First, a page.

Editor’s note: This story is part of ‘Meet a UChicagoan,’ a regular series focusing on the people who make UChicago a distinct intellectual community. Read about the others here.
Ashlyn Sparrow has been obsessed with gaming for years. When she was about 10, her dad bought her a PlayStation—sparking a passion that has grown from a game-filled childhood to a career creating games of her own.
“I’m 32 now, and even though I don’t get an allowance anymore, I still budget for video games,” said Sparrow, a game designer who helps lead the Weston Game Lab at the University of Chicago.
The Weston Game Lab—located in the Media Arts, Data, and Design Center on the first floor of the John Crerar Library—is an expansive classroom and studio space that brings together students, staff and faculty to design and play board games and video games.
As the assistant director, Sparrow works with UChicago students to create games that at once engage the player and address real-world problems, from climate change to public health.
Video games, Sparrow said, “take the best elements from both novels and cinema—like storytelling and music—and add interactivity and player agency.”
This gives games what Sparrow described as an immersive, “mirror-like” quality: Player-driven, alternate reality narratives, she said, can encourage both designers and players to think critically about how our own society works and our role in it.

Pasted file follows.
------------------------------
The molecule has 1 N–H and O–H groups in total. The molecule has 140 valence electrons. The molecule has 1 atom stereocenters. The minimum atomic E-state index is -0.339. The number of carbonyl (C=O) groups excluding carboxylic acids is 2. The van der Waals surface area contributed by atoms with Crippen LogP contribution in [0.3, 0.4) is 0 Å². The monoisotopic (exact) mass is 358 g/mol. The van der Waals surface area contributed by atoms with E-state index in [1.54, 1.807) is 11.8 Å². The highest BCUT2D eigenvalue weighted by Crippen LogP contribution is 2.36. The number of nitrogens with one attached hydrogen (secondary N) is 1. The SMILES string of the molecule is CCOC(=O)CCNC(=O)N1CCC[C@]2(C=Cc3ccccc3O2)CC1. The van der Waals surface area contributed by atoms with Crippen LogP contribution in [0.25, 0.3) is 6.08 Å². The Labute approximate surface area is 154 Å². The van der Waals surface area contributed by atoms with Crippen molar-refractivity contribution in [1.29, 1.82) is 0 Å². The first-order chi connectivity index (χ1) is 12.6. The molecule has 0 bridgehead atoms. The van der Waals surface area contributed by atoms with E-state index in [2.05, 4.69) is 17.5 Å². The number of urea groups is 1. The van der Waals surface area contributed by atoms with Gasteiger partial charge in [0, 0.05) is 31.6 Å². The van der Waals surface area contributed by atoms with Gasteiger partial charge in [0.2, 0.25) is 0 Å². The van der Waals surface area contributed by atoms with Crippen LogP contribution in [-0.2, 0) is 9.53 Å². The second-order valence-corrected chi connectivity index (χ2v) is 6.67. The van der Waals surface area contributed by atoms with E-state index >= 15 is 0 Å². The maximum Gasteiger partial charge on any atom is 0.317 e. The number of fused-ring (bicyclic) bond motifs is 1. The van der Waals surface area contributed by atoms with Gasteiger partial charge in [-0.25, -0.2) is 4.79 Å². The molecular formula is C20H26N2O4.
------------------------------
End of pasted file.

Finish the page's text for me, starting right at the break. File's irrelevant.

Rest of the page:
Sparrow once designed a game to educate young people about tobacco use. Rather than listing the health risks of smoking, she asked them to adopt the role of tobacco companies, marketing to as many people as possible and scoring points as more became addicted. When customers died off from cancer, they had to adopt new marketing strategies and target new groups of people with different products.
“If you tell people to focus on the goal and play to the game’s objective, they absolutely will, without thinking about the consequences of their actions,” Sparrow said. But during a post-game discussion, students still saw themselves as potential customers targeted by tobacco companies, not marketers. “Anytime they see an advertisement in the future, they’ll know exactly what’s happening,” Sparrow said.